A sixty pound Manson Supreme and a sixty pound Bruce with about 175 foot of chain. One of the things to consider is your windlass’s ability to lift the anchor and chain from depth. I have a Maxwell 1200 that seems to like the weight.

Having said this, the Manson came out of our sailboat which we cruised extensively in the Caribbean and Bahamas. The sailboat was about half the weight of our OA. Still, with 3/8ths bbb and 60 pounds I sleep well at night.

Did you get the stabilizers installed?

We are currently in the Abacos and were pleased we had them For the crossing last November.
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Old 03-04-2018, 09:42 AM   #5
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Interesting,
My boat usually has about 800lbs of boat to hold whereas yours has at least 1100lbs of boat to hold. Anchor weight to boat weight.
By that comparison it looks like you’re anchor is loaded more heavily than mine. But anchor load is usually a product of windage. And by that measure your anchor/boat combination is likely 8 times as anchor loaded as mine. But your boat is bigger than average and mine is considerably smaller.

But I think your inclination to evaluate anchor size may be revealing.

Edit to answer the post question.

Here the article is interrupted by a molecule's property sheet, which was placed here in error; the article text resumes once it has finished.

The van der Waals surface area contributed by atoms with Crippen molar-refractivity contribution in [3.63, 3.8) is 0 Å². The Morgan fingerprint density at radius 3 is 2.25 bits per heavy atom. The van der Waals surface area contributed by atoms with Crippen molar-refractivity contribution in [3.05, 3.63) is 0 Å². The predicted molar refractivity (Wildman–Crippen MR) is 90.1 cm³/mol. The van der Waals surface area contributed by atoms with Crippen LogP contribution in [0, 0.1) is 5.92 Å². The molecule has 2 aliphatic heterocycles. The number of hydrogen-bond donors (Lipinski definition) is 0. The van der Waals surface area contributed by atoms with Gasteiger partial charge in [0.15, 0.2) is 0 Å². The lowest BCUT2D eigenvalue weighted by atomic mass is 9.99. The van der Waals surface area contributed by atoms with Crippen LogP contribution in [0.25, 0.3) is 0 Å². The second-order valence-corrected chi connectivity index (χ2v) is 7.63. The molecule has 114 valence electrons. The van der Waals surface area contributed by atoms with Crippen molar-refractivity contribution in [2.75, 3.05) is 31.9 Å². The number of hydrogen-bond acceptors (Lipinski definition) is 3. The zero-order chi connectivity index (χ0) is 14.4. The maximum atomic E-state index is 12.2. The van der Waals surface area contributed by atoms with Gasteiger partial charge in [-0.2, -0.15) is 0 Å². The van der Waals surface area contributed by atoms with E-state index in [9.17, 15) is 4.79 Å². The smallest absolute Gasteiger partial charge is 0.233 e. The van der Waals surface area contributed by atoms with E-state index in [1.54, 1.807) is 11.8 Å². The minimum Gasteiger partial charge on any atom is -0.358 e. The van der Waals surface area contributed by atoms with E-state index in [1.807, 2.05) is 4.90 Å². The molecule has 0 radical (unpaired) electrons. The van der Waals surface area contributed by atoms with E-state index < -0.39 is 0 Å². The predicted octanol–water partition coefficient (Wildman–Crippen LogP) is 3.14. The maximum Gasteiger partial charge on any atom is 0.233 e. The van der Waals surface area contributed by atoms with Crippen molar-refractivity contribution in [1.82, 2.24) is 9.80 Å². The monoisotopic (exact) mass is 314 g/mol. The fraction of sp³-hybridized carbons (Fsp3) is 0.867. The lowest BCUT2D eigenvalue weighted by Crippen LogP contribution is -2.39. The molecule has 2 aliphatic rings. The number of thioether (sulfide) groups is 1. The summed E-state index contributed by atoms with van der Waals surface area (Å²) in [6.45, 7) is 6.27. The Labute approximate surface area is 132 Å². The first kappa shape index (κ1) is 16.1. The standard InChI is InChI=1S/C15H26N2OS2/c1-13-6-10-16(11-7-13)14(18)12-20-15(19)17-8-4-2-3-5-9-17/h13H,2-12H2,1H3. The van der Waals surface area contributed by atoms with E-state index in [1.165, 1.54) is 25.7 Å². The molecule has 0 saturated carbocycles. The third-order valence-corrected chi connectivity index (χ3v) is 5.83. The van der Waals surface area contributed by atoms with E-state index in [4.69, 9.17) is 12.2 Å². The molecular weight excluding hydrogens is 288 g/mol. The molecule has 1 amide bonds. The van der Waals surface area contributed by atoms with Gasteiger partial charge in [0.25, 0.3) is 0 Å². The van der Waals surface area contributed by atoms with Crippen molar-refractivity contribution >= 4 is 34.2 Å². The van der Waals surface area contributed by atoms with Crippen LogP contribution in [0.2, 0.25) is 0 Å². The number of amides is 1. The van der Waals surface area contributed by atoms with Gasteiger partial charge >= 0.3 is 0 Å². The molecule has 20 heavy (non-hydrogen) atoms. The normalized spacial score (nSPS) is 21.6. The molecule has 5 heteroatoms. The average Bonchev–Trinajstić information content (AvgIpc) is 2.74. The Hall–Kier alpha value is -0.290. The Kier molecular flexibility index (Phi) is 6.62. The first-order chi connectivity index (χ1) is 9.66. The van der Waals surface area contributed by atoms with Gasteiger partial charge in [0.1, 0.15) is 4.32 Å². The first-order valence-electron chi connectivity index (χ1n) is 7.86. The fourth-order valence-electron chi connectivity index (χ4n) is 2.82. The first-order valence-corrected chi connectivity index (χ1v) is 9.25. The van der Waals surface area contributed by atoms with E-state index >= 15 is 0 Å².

I have numerous anchors but they usually fall into a range of 13 to 18lbs. So one could say my anchor is 15+lbs. That would put my anchor loading at 1100lbs to each pound of boat weight. Same as MTW. But this is just to boat weight and windage is far more relavant but I don’t know if Ive ever seen a believable windage scale. Too hard to measure.
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Old 03-04-2018, 10:20 AM   #6
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Lynn,

I went overboard, pun intended, with my new boat. I dragged with a smallish MS anchor on my last boat, almost ending up on the shore. My current boat is about 57' overall, and weighs about 60,000. I have a Mantus 105# anchor on all chain. Overkill? Perhaps, but my windlass doesn't mind, and I always put out 5-7 to 1. I sleep very well.

Cheers, Bill